Saturday, August 27, 2005

Continental gas

Christian Science Monitor | Gas prices too high? Try Europe.
$7 a gallon? That's what drivers in Amsterdam pay. But Europeans have long adapted to high prices.
So the Monitor leads us into another examination of the superiority of European fuel policies. Real men pay more for gas. But buried down in paragraphs fourteen to sixteen is the real reason.
"The single most effective measure" that has brought down motorists' fuel use in Europe, however, is taxation, says Dings [Jos Dings, head of Transport and Energy, a coalition of European environmental NGOs].

On average, 60 percent of the price European drivers pay at the pump goes to their governments in taxes.

In Britain, the government takes 75 percent, and raises taxes by 5 percent above inflation every year (though it has forgone this year's rise in view of rocketing oil prices, and the French government has promised tax rebates this year to taxi drivers, truckers, fishermen, and others who depend heavily on gasoline.) On August 8, for example, the price of gas in the US, without taxes, would be $2.17, instead of $2.56; in Britain, it would be $1.97, instead of $6.06.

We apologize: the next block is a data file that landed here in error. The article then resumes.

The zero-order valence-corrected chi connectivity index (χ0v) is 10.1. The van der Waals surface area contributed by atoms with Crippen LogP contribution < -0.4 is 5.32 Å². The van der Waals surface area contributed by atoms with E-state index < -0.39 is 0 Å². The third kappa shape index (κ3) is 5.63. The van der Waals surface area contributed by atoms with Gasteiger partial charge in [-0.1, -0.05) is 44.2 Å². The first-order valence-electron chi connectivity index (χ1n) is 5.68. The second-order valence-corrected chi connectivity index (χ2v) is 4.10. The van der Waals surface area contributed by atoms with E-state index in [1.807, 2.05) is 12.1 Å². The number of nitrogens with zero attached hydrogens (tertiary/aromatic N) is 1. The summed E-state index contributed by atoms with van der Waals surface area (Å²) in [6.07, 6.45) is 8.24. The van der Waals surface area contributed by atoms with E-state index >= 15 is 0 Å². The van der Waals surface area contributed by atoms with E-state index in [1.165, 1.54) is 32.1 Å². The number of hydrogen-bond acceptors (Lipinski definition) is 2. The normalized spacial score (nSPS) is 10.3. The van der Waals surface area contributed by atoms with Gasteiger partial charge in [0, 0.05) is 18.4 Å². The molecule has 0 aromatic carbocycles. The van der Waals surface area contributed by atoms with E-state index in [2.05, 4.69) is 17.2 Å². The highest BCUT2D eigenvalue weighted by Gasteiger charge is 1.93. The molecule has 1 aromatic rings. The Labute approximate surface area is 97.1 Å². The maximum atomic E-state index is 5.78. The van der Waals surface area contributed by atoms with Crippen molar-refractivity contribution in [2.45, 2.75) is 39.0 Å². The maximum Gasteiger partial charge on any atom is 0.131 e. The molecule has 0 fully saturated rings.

So. European gasoline prices would actually be lower than American prices, if not for confiscatory tax rates, which they have somehow convinced themselves are a good thing. The Monitor appears to agree, since they've backed into the numbers by saying that "60 percent of the price goes to their governments in taxes." Whereas, if one were approaching this from the perspective of the base price of the gas, one would have to say that the actual tax rate is 150%-200%.
"The biggest hole in our policy today is fuel taxation," [...says Lee Schipper, head of transportation research at the Washington-based World Resources Institute, an environmental think tank]. "Tax increases are something Americans should do but don't know how to do, and I wonder if they will ever be able to."

What planet are you from?

America has a history of resentment toward purely punitive tax, dating back at least to that unfortunate incident in Boston with all that tea.

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